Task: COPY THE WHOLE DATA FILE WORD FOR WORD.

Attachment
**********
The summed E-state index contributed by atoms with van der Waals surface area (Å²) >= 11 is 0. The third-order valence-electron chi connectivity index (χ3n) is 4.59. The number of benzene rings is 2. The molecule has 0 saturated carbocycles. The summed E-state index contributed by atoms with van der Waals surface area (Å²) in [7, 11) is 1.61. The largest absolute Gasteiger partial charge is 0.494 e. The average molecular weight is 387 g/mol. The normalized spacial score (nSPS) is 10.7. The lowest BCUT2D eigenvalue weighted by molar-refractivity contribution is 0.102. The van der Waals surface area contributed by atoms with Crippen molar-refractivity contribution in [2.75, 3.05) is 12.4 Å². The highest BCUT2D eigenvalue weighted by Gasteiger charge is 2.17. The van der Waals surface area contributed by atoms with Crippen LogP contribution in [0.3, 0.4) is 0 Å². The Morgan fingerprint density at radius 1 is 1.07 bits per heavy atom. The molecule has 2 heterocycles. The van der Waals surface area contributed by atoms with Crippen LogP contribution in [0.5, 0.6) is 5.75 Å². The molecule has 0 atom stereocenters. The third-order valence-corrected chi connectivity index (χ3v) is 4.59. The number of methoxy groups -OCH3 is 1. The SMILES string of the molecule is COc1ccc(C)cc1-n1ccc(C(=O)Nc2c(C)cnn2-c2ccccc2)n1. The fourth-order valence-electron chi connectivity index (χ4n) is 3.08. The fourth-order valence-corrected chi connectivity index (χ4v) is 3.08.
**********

The summed E-state index contributed by atoms with van der Waals surface area (Å²) >= 11 is 0. The third-order valence-electron chi connectivity index (χ3n) is 4.59. The number of benzene rings is 2. The molecule has 0 saturated carbocycles. The summed E-state index contributed by atoms with van der Waals surface area (Å²) in [7, 11) is 1.61. The largest absolute Gasteiger partial charge is 0.494 e. The average molecular weight is 387 g/mol. The normalized spacial score (nSPS) is 10.7. The lowest BCUT2D eigenvalue weighted by molar-refractivity contribution is 0.102. The van der Waals surface area contributed by atoms with Crippen molar-refractivity contribution in [2.75, 3.05) is 12.4 Å². The highest BCUT2D eigenvalue weighted by Gasteiger charge is 2.17. The van der Waals surface area contributed by atoms with Crippen LogP contribution in [0.3, 0.4) is 0 Å². The Morgan fingerprint density at radius 1 is 1.07 bits per heavy atom. The molecule has 2 heterocycles. The van der Waals surface area contributed by atoms with Crippen LogP contribution in [0.5, 0.6) is 5.75 Å². The molecule has 0 atom stereocenters. The third-order valence-corrected chi connectivity index (χ3v) is 4.59. The number of methoxy groups -OCH3 is 1. The SMILES string of the molecule is COc1ccc(C)cc1-n1ccc(C(=O)Nc2c(C)cnn2-c2ccccc2)n1. The fourth-order valence-electron chi connectivity index (χ4n) is 3.08. The fourth-order valence-corrected chi connectivity index (χ4v) is 3.08.